On remand, the compensation judge found that at the time of the March 2007 settlement, Medica had not been advised that a settlement was being discussed, there were no settlement discussions or negotiations with Medica, and a settlement proposal/offer was not made to Medica. Therefore, the compensation judge found that Medica Health Plans was excluded from settlement negotiations regarding the March 2007 settlement. Accordingly, the compensation judge determined that Medica was entitled to full reimbursement from the self-insured employer for medical expenses paid on behalf of the employee prior to service and filing of the award on stipulation on March 8, 2007, along with interest from the date of Medica’s payments on the various bills.
STANDARD OF REVIEW
In reviewing cases on appeal, the Workers’ Compensation Court of Appeals must determine whether “the findings of fact and order [are] clearly erroneous and unsupported by substantial evidence in view of the entire record as submitted.” Minn. Stat. § 176.421, subd. 1. Substantial evidence supports the findings if, in the context of the entire record, “they are supported by evidence that a reasonable mind might accept as adequate.” Hengemuhle v. Long Prairie Jaycees, 358 N.W.2d 54, 59, 37 W.C.D. 235, 239 (Minn. 1984). Where evidence conflicts or more than one inference may reasonably be drawn from the evidence, the findings are to be affirmed. Id. at 60, 37 W.C.D. at 240. Similarly, “[f]actfindings are clearly erroneous only if the reviewing court on the entire evidence is left with a definite and firm conviction that a mistake has been committed.” Northern States Power Co. v. Lyon Foods Prods., Inc., 304 Minn. 196, 201, 229 N.W.2d 521, 524 (1975). Findings of fact should not be disturbed, even though the reviewing court might disagree with them, “unless they are clearly erroneous in the sense that they are manifestly contrary to the weight of the evidence or not reasonably supported by the evidence as a whole.” Id.
Whether an intervenor has been excluded from settlement negotiations is a question of fact to be resolved by the compensation Judge. Parker/Lindberg v. Friendship Village, 395 N.W.2d 713, 718-19, 39 W.C.D. 125, 135-36 (Minn. 1986).
The self-insured employer concedes that the parties did not make any settlement offer to Medica. However, the self-insured employer argues that Medica had not presented any specific claim or articulated how much, if any, it had paid in medical benefits on behalf of the employee between 2003 and the 2007 settlement. Further, the employer argues that it was not clear whether Medica was even seeking reimbursement. Therefore, the self-insured employer agues that Medica effectively ignored requests to articulate its claim and that Medica cannot be allowed to assert subsequently that it was excluded from settlement negotiations. In addition, the self-insured employer argues that it does not have a duty to make an offer to an intervenor that has not asserted a claim. Therefore, the self-insured employer requests a remand for a hearing on the merits.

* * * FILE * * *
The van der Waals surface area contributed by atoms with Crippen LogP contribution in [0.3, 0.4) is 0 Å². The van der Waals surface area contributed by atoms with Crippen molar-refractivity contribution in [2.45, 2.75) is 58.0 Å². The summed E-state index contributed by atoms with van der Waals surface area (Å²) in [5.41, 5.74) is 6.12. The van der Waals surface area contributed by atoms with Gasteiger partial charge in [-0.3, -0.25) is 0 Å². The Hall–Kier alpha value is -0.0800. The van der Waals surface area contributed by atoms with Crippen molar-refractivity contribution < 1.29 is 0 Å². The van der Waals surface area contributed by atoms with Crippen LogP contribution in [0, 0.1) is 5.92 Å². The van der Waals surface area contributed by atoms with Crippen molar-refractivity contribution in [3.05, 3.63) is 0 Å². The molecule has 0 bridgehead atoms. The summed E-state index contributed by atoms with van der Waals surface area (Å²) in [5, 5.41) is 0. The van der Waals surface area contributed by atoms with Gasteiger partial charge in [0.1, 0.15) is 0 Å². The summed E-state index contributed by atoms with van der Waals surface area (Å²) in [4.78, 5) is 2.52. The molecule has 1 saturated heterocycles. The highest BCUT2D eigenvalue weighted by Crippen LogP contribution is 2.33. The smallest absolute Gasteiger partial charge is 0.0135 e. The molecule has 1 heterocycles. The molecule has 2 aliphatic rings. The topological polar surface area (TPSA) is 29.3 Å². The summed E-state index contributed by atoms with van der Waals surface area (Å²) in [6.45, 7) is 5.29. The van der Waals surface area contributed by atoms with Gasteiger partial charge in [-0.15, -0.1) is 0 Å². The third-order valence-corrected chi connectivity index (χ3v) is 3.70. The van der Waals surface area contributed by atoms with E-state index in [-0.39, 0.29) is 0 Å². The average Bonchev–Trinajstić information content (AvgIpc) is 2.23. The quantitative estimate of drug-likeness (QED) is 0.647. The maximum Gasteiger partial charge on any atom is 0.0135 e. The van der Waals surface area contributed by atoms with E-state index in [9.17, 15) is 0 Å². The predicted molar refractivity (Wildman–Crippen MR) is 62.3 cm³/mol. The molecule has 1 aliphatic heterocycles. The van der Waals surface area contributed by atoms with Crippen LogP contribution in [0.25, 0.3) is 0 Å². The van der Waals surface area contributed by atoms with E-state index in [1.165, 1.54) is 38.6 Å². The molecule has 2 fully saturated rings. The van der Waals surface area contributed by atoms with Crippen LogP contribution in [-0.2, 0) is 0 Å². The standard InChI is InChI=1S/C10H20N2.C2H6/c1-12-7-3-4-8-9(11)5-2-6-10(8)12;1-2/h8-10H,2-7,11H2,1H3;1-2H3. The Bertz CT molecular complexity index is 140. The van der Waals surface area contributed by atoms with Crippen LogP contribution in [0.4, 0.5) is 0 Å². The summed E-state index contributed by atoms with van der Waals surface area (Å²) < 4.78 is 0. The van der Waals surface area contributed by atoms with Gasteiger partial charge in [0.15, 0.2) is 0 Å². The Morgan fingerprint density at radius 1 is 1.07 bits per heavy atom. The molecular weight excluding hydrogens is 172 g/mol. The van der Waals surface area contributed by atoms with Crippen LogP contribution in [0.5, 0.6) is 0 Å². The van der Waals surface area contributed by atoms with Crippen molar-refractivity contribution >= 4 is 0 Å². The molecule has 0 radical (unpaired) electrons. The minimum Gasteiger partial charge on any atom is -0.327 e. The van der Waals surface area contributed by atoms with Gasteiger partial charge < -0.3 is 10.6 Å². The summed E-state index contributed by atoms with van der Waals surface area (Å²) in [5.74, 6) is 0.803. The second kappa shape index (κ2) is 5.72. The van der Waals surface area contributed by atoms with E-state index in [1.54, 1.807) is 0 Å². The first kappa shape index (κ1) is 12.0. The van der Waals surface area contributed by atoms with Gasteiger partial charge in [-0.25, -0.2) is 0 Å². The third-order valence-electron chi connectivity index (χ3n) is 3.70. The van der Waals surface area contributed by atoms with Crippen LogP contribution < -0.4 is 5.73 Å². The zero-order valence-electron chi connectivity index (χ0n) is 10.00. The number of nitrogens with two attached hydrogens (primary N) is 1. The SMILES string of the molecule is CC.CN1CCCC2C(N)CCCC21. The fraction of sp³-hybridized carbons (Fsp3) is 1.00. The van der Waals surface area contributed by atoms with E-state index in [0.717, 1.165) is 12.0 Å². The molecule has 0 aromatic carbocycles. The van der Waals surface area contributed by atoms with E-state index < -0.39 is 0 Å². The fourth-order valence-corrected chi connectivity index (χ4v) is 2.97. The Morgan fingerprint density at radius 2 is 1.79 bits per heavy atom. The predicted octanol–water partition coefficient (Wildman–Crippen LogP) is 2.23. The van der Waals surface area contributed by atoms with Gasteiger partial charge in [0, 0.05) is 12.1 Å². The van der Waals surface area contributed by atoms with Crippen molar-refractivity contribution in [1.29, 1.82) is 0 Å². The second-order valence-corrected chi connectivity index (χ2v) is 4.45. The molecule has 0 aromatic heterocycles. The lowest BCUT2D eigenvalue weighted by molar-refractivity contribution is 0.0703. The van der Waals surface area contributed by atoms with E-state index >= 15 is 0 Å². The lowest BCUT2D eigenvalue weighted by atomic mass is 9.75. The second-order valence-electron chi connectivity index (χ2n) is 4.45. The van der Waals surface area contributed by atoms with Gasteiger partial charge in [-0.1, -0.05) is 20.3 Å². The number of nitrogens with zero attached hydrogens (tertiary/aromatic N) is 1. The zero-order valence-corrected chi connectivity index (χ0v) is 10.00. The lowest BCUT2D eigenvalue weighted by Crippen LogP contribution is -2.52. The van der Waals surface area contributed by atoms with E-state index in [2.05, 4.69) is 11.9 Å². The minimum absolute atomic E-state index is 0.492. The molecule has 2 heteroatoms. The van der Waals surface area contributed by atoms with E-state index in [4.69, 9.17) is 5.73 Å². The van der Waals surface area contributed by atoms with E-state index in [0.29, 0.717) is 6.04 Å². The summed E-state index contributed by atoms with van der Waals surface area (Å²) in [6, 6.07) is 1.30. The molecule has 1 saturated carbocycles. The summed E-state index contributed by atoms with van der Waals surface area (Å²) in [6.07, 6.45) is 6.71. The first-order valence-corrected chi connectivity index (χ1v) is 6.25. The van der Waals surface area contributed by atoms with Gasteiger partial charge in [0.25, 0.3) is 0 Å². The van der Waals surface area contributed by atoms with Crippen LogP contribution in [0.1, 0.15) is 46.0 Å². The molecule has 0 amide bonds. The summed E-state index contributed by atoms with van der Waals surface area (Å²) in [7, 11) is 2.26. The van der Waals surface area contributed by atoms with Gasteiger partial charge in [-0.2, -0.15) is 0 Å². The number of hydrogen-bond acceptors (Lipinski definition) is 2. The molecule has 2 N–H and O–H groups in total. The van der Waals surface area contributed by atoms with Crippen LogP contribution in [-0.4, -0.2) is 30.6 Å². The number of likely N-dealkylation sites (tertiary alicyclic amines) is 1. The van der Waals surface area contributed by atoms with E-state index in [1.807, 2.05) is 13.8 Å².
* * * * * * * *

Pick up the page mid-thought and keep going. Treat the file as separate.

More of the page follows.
Protection of an intervenor’s interest has long been recognized as an important element in the settlement of workers’ compensation cases. See Brooks v. A.M.F., Inc., 278 N.W.2d 310, 31 W.C.D. 521 (Minn. 1979) (companion case to Hendrickson v. Central States Insulation, Inc., 278 N.W.2d 310, 31 W.C.D. 521 (Minn. 1979)).
[A]n intervenor who is excluded from participating in negotiations resulting in a final settlement and who is not a party to the settlement stipulation should, on principles of equity and public policy, be awarded full reimbursement by the settlement award.
Id. at 315, 31 W.C.D at 531. An intervenor must be able to “participate in the negotiations to the extent necessary to ‘at least * * * evaluate the employee’s and the employer-insurer’s appraisal and then to determine whether to join with the employee in also compromising its claim or to pursue full reimbursement by a trial on the merits.’” Parker/Lindberg, 395 N.W.2d at 717, 39 W.C.D. at 132 (quoting Brooks, 278 N.W.2d at 315, 31 W.C.D. at 532).
Brooks makes it clear that a consideration of whether to award full reimbursement to an intervenor involves a balance of the interests of all parties involved and must be based “on principles of equity and public policy.” 278 N.W.2d at 315, 31 W.C.D at 531. Full reimbursement is intended to “motivate the employer-insurer and the employee to include the intervenor in all settlement negotiations.” Id. at 316, 31 W.C.D. at 533.